You really have to feel for David Desharnais.

Well, I guess you don't, but I do.

Desharnais was clearly the guilty party in the goal you see pictured above, the one that gave the Washington Capitals a third period lead in a game they would go on to win 4-2.

He, like all of us in the building and surely everyone watching at home, was mesmerized by the one on one battle going on between Alexander Ovechkin and P.K. Subban, one that Subban appeared to have won after playing the body perfectly and angling Ovechkin off to the side of the net.

Except the puck bounced back to Ovechkin, who at that point was right next to Desharnais, and he managed to get it to rookie Marcus Johansson, who was the guy Desharnais was supposed to be checking.

The reason I feel for Desharnais was that third period was his golden opportunity to shine, an opportunity borne out of what has become a recurring gag in these parts that stopped being funny quite some time ago.

With Jeff Halpern playing only a single shift in the second period, then Tomas Plekanec going down to injury at some point late in the second, Desharnais became a critical piece of the Canadiens puzzle in a tie game with 20 minutes to play.

He got Mike Cammalleri on his wing and became the centre of the Canadiens de-facto second line, and with his team down a goal Desharnais had Montreal's two best chances to score but was foiled by a broken stick on one and an other-wordly poke check from Braden Holtby on the other.

"I wasn't able to replace Pleky," Desharnais said afterwards, taking the blame on the winning goal.

The question that remains to be answered is just how long Desharnais will be looked at to do just that, because an injury to Plekanec would hurt this team in so many different areas it would be easy to lose count.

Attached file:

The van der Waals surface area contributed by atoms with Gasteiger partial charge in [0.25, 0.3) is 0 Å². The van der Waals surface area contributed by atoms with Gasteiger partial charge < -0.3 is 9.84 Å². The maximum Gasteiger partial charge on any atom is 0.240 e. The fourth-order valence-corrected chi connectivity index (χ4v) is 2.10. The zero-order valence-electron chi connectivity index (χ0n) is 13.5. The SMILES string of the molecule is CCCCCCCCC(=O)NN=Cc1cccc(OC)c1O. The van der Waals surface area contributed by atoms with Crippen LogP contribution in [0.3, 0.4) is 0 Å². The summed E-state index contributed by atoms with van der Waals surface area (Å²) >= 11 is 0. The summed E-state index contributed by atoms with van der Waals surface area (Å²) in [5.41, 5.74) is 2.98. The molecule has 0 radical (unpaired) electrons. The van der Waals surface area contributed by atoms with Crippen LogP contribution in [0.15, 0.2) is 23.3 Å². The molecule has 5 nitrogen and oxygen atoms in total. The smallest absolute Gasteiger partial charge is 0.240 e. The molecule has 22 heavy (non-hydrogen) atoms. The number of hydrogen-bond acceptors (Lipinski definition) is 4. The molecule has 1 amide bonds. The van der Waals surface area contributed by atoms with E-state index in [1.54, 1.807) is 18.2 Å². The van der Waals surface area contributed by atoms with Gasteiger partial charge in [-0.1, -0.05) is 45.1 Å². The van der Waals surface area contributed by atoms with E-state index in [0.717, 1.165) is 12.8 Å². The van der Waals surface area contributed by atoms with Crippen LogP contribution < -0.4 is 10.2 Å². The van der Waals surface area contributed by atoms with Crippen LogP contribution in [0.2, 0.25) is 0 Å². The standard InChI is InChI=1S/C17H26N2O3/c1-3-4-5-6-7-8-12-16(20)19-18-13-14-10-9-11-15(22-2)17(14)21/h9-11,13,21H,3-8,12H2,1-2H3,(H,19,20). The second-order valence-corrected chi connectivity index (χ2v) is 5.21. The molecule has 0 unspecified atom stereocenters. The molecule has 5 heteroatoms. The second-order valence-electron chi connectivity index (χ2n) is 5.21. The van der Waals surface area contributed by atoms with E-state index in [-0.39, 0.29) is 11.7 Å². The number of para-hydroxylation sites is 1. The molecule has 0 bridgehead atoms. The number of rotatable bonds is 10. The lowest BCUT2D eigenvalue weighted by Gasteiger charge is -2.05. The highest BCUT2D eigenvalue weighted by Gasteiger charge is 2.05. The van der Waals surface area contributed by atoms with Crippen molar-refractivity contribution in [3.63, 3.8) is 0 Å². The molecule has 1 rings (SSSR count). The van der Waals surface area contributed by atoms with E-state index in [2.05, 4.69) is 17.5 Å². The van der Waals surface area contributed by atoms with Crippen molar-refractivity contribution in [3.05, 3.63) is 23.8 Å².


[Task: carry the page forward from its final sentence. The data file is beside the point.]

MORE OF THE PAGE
Another player that could fill that void would be Lars Eller, except he too shot his team's chances in the foot with a useless interference penalty that nullified a power play late in the third, and which ultimately gave Washington the power play on which the insurance goal was scored at 16:53 of the third.

There's no reason to harp on these two mistakes by rookies, but if Plekanec and to a lesser extent Halpern are out for extended periods, those rookies will not have the luxury of rookie mistakes like we saw Tuesday night.

The Canadiens are not the Capitals or the Pittsburgh Penguins, who are in similar injury situations but who have talent to spare.

The one ace in the hole the Canadiens have was on full display again Tuesday night, as Carey Price performed miracle for 40 minutes to allow his teammates to enter the third in a tie game.

At one point in the second period, chants of "MVP, MVP" began to form up in the blues at the Bell Centre. They never fully took hold throughout the rink, but they were sounding appropriate.

If the true measure of an MVP is to imagine what the team would be like were he not there, it's becoming harder and harder to argue that Price – in light of the injuries the Canadiens have faced – does not deserve to at least be part of the Hart Trophy discussion.